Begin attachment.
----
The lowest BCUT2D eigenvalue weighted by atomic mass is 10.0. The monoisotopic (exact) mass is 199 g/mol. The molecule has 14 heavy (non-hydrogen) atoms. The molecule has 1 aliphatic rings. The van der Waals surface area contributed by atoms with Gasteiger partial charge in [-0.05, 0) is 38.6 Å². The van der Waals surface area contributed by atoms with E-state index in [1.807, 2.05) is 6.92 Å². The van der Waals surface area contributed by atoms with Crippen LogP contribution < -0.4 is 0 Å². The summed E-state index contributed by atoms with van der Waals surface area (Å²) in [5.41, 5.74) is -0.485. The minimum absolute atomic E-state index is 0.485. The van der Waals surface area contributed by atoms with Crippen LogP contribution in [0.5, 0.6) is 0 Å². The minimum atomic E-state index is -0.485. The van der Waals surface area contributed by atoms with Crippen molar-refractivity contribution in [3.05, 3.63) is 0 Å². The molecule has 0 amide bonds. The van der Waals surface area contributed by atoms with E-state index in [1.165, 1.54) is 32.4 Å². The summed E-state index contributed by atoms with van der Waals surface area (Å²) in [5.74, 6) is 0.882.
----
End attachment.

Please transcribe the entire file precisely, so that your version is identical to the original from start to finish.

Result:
The lowest BCUT2D eigenvalue weighted by atomic mass is 10.0. The monoisotopic (exact) mass is 199 g/mol. The molecule has 14 heavy (non-hydrogen) atoms. The molecule has 1 aliphatic rings. The van der Waals surface area contributed by atoms with Gasteiger partial charge in [-0.05, 0) is 38.6 Å². The van der Waals surface area contributed by atoms with E-state index in [1.807, 2.05) is 6.92 Å². The van der Waals surface area contributed by atoms with Crippen LogP contribution < -0.4 is 0 Å². The summed E-state index contributed by atoms with van der Waals surface area (Å²) in [5.41, 5.74) is -0.485. The minimum absolute atomic E-state index is 0.485. The van der Waals surface area contributed by atoms with Crippen LogP contribution in [0.5, 0.6) is 0 Å². The minimum atomic E-state index is -0.485. The van der Waals surface area contributed by atoms with Crippen molar-refractivity contribution in [3.05, 3.63) is 0 Å². The molecule has 0 amide bonds. The van der Waals surface area contributed by atoms with E-state index in [1.165, 1.54) is 32.4 Å². The summed E-state index contributed by atoms with van der Waals surface area (Å²) in [5.74, 6) is 0.882.